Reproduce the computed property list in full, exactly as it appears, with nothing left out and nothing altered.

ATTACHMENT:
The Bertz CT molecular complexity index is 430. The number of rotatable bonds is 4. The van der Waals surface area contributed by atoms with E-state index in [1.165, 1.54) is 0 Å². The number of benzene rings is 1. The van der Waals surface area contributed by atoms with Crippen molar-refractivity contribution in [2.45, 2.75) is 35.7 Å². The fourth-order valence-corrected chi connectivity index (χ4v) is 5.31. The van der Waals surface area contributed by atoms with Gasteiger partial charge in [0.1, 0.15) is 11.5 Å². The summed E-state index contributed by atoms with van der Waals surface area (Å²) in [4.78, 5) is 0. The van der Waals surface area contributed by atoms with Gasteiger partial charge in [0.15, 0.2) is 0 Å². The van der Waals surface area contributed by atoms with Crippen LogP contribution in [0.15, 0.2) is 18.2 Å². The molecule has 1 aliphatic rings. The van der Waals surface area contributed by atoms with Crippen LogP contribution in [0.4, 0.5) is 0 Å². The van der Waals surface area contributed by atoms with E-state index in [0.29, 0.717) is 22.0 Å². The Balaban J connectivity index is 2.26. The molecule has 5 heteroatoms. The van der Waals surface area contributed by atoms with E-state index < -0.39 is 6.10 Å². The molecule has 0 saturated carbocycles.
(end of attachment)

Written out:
The Bertz CT molecular complexity index is 430. The number of rotatable bonds is 4. The van der Waals surface area contributed by atoms with E-state index in [1.165, 1.54) is 0 Å². The number of benzene rings is 1. The van der Waals surface area contributed by atoms with Crippen molar-refractivity contribution in [2.45, 2.75) is 35.7 Å². The fourth-order valence-corrected chi connectivity index (χ4v) is 5.31. The van der Waals surface area contributed by atoms with Gasteiger partial charge in [0.1, 0.15) is 11.5 Å². The summed E-state index contributed by atoms with van der Waals surface area (Å²) in [4.78, 5) is 0. The van der Waals surface area contributed by atoms with Gasteiger partial charge in [0.15, 0.2) is 0 Å². The van der Waals surface area contributed by atoms with Crippen LogP contribution in [0.15, 0.2) is 18.2 Å². The molecule has 1 aliphatic rings. The van der Waals surface area contributed by atoms with Crippen LogP contribution in [0.4, 0.5) is 0 Å². The van der Waals surface area contributed by atoms with E-state index in [0.29, 0.717) is 22.0 Å². The Balaban J connectivity index is 2.26. The molecule has 5 heteroatoms. The van der Waals surface area contributed by atoms with E-state index < -0.39 is 6.10 Å². The molecule has 0 saturated carbocycles.